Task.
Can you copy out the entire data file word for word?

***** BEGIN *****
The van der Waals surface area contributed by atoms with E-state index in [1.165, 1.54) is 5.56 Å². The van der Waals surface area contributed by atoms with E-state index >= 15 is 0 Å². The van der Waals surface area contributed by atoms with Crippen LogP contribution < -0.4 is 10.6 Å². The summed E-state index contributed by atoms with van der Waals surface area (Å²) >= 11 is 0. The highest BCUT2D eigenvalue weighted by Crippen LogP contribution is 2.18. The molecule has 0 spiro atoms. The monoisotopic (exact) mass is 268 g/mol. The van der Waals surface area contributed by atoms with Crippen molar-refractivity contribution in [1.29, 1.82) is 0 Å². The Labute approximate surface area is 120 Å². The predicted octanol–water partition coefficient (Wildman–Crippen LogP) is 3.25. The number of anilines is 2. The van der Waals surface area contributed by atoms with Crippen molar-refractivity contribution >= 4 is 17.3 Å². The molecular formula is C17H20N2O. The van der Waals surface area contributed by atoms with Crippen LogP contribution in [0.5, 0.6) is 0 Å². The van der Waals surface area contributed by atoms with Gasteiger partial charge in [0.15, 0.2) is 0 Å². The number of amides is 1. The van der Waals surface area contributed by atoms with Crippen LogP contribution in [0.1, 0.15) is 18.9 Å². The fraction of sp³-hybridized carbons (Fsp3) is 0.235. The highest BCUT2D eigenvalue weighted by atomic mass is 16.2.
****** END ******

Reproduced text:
The van der Waals surface area contributed by atoms with E-state index in [1.165, 1.54) is 5.56 Å². The van der Waals surface area contributed by atoms with E-state index >= 15 is 0 Å². The van der Waals surface area contributed by atoms with Crippen LogP contribution < -0.4 is 10.6 Å². The summed E-state index contributed by atoms with van der Waals surface area (Å²) >= 11 is 0. The highest BCUT2D eigenvalue weighted by Crippen LogP contribution is 2.18. The molecule has 0 spiro atoms. The monoisotopic (exact) mass is 268 g/mol. The van der Waals surface area contributed by atoms with Crippen molar-refractivity contribution in [1.29, 1.82) is 0 Å². The Labute approximate surface area is 120 Å². The predicted octanol–water partition coefficient (Wildman–Crippen LogP) is 3.25. The number of anilines is 2. The van der Waals surface area contributed by atoms with Crippen molar-refractivity contribution >= 4 is 17.3 Å². The molecular formula is C17H20N2O. The van der Waals surface area contributed by atoms with Crippen LogP contribution in [0.5, 0.6) is 0 Å². The van der Waals surface area contributed by atoms with Gasteiger partial charge in [0.15, 0.2) is 0 Å². The number of amides is 1. The van der Waals surface area contributed by atoms with Crippen LogP contribution in [0.1, 0.15) is 18.9 Å². The fraction of sp³-hybridized carbons (Fsp3) is 0.235. The highest BCUT2D eigenvalue weighted by atomic mass is 16.2.